Kurt does not address the main point of my post, which is that “Popular apologetics involve syllogisms, often lengthy and complex syllogisms, in an effort to persuade non-Christians to embrace the existence of God” even though “The Bible never presents anything remotely similar to this method of showing that God exists.” And it doesn’t. Look at Kurt’s examples of syllogisms in Scripture. They are far removed from the arguments of popular apologetics. How Kurt thinks he has demonstrated anything remotely addressing the concern of my post is beyond me.

But more than that, Kurt implies a few nasties in his post. For example, he writes, “I think the biggest mistake folks unfamiliar with logic make is in thinking that logic is just for philosophers.” I do not know whether this statement was pointed at me or not, but I am neither unfamiliar with logic nor am I a non-philosopher. That is not to say, of course, that I am either a gifted logician or philosopher, but Kurt’s comment on Facebook that states, ”Don’t be taken for granted by anti-intellectual folks” and “The Bible has plenty of arguments in it, you just have to know how to spot them” in reference to his post strikes me as rather arrogant and assuming, not to mention dishonest. I do not appreciate being called anti-intellectual or having the view that the Bible does not contain arguments falsely ascribed to me.

Thanks for pointing me to the post.

Kurt Jaros

Hi Chris,

I had multiple purposes for my post. Primarily I wanted to teach people about syllogisms. Secondarily I wanted to push back against what you had written. So, the “nasties” weren’t directed at you. Presups are not anti-intellectuals. No offense was intended toward you on those remarks.

To my secondary purpose: I don’t believe your language was clear enough. From your remarks it is evident that we are in agreement that there are no formal proof forms (i.e., “P1,” “P2,” “C”) in Scripture. But that is distinct from saying there are no syllogisms in Scripture. For even on the definition you provided, there are syllogisms in Scripture and instead of explaining how that was “not quite true” you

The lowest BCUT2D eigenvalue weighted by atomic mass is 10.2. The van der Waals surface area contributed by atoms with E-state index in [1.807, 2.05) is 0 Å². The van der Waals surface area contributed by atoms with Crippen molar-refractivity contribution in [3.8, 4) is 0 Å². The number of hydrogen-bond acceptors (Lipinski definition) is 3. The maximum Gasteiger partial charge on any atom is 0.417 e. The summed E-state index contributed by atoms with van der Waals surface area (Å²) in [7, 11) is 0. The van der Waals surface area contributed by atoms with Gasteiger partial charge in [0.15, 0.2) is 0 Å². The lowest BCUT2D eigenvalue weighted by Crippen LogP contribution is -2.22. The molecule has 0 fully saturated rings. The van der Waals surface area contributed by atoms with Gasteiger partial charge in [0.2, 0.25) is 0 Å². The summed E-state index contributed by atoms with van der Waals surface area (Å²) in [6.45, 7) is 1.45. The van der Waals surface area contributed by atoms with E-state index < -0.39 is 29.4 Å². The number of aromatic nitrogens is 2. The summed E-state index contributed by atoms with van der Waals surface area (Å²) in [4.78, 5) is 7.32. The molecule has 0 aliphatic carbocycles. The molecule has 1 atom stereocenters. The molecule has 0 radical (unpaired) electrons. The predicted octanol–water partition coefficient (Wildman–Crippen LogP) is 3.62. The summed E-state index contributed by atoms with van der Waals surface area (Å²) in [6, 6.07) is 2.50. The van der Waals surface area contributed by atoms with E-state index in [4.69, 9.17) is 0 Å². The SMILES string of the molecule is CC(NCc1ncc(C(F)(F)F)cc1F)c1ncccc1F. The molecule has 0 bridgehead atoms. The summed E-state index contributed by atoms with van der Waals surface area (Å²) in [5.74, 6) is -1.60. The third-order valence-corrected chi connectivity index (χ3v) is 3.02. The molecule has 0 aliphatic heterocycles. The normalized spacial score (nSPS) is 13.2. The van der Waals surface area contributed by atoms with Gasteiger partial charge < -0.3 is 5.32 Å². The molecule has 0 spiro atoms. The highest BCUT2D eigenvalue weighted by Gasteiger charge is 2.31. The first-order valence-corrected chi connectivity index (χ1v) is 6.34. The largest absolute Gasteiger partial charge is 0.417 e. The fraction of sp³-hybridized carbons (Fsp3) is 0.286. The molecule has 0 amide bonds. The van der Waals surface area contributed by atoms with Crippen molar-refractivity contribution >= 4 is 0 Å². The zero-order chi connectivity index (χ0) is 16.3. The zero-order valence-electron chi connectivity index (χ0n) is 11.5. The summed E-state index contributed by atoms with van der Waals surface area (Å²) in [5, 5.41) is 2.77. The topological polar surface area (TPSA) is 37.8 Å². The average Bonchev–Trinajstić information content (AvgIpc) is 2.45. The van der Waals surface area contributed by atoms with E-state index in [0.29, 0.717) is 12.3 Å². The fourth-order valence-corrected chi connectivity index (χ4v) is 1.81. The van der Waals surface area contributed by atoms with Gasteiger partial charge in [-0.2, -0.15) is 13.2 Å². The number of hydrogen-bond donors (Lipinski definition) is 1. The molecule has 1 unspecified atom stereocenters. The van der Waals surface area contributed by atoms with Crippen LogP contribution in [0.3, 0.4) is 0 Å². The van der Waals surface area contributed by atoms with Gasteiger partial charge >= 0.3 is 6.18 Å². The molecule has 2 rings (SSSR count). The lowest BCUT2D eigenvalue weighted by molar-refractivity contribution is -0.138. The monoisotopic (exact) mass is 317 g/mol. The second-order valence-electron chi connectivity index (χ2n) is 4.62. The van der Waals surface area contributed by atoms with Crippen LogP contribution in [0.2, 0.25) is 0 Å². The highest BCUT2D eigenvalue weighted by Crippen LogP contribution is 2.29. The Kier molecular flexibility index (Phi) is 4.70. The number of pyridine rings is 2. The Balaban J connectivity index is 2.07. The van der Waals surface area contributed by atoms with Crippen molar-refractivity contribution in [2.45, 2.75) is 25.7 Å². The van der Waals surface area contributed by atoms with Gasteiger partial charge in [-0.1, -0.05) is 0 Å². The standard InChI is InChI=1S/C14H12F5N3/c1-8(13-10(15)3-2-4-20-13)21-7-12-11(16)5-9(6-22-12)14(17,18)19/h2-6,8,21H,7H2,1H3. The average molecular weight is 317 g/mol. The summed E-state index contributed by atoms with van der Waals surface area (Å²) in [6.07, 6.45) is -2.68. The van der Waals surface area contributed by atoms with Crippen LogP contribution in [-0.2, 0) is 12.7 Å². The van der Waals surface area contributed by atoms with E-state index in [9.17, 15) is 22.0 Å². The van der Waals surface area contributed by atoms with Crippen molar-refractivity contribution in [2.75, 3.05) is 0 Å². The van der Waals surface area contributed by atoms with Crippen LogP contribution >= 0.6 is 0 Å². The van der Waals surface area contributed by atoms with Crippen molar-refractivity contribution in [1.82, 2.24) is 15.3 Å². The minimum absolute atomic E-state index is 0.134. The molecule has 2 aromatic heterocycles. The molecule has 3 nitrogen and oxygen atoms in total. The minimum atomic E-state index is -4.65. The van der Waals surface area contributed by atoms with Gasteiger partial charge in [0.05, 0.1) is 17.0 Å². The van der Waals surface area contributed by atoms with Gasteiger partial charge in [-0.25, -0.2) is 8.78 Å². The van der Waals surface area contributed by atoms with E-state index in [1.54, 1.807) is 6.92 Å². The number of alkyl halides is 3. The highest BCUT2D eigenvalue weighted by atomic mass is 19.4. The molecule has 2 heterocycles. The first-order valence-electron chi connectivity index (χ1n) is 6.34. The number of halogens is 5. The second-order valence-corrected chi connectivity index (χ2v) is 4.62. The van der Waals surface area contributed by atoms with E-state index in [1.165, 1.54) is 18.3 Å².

What you’ve labeled my “third strike” isn’t true, either. I do address your qualifer: “Not only is the belief that there are no syllogisms in the Bible ‘not quite true,’ but it is demonstrably false (that is, there is no sugar-coating it: we ought not tell people there are no syllogisms in the Bible).”

“Kurt does not address the main point of my post”
One thing at a time. It’ll take more than one blog post for that. I do disagree that the Bible “never presents anything remotely similar to this method of showing that God exists.” I think it does present something closer-than-remotely similar (because one may recognize the syllogisms not in formal proof form).

Thanks for the interaction.

Kurt Jaros

Above, I left a sentence incomplete. It should read: For even on the definition you provided, there are syllogisms in Scripture and instead of explaining how that was “not quite true” you opted to leave it as is. I opted to focus on how that was more that “not quite true.”